It’s recommended that women get 150-300 minutes of moderate-intensity exercise, or 75-100 minutes of high-intensity exercise, each week. Activities could include brisk walking, or a group fitness class or cardio at your gym. Strength training is also beneficial to the prevention of all forms of breast cancer.


Stroke is the fifth leading cause of death for women in the United States, occurring when blood flow to the brain is blocked or a blood vessel bursts. High blood pressure is a primary risk factor for stroke.

Regular physical activity will help to not only keep weight down, but makes for a healthier heart and blood vessels. It is recommended that adults get 2.5 hours of moderate physical activity each week to help reduce the risk of stroke. Great options include group fitness classes or light cardio.

*Please note that it’s important to discuss any workout program with your doctor.


Nutrition is the key to living our healthiest life. What we put into our bodies has a direct impact on our energy, mood, and bodily functions.

Women have very different needs than men, based on their unique hormones and body structure. Women are traditionally at higher risk of osteoporosis, anemia and vitamin deficiencies, making it essential to take in adequate calcium, vitamin D, and iron.

A woman’s nutrition needs will also change over the course of her lifetime. Before and during pregnancy, nutrients such as protein, calcium, iron, and folic acid will increase in importance. The lowering of estrogen after menopause will make calcium and vitamin D even more essential to a healthy diet.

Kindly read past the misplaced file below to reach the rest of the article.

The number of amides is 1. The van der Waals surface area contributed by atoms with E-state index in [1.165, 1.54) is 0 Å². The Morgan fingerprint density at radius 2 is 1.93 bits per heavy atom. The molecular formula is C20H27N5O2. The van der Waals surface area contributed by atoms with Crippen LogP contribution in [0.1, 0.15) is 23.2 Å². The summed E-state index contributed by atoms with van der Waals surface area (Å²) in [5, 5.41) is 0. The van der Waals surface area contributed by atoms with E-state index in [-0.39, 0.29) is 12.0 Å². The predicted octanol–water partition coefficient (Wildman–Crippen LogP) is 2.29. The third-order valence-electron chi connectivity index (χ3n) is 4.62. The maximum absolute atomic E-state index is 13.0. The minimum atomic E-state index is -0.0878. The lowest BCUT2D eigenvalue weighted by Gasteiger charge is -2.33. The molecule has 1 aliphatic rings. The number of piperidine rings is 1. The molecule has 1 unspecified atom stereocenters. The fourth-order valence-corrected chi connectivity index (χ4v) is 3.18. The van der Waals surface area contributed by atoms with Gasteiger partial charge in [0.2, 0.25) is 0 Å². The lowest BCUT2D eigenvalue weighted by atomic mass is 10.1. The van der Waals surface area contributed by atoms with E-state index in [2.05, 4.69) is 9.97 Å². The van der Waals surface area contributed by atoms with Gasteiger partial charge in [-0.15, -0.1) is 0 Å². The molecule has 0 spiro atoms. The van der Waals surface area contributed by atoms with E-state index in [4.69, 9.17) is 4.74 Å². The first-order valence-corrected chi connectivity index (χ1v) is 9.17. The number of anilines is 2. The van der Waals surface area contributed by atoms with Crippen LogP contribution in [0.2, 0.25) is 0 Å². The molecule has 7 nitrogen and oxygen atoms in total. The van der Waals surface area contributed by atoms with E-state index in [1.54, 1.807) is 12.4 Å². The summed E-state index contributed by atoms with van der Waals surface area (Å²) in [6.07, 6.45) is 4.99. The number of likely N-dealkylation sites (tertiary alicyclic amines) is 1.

While every woman will have her own unique nutrition needs, below are our top foods for optimal nutrition for increased energy, mood and functional support for the body, as well as foods that should be limited or eaten in moderation.

Best and Worst Foods for Women

Best Foods For Women

  • Cruciferous vegetables, like broccoli and Brussels sprouts
  • Beans, nuts, and seeds
  • Avocados
  • Whole eggs
  • Root vegetables
  • Berries
  • Dark, leafy greens
  • Salmon and other fatty fish
  • Lean meats, including chicken or red meat (top round or top sirloin)
  • Greek yogurt and other dairy (organic when possible)
  • Dark chocolate (a great mood booster, especially during PMS!)

Worst Foods For Women

  • Sugar and artificial sweeteners
  • Fried foods
  • Cured meats
  • Highly processed foods
  • Caffeine (especially energy drinks)
  • Nonfat milk (vitamin D needs fat to be absorbed)
  • Saturated fats (found in butter, cheese, and fatty meats)
  • Vegetable shortening and other sources of hydrogenated oils
  • Diet soda
  • White flour (found is many refined carbohydrates)
  • Non-organic berries and other fruits

Women & Mental Health

It’s common to think of mental health and physical health as two different components of our wellness, each one to be nurtured on its own. In reality, there is a strong link between the two. Our mental health has a great impact on our physical health, and vice versa.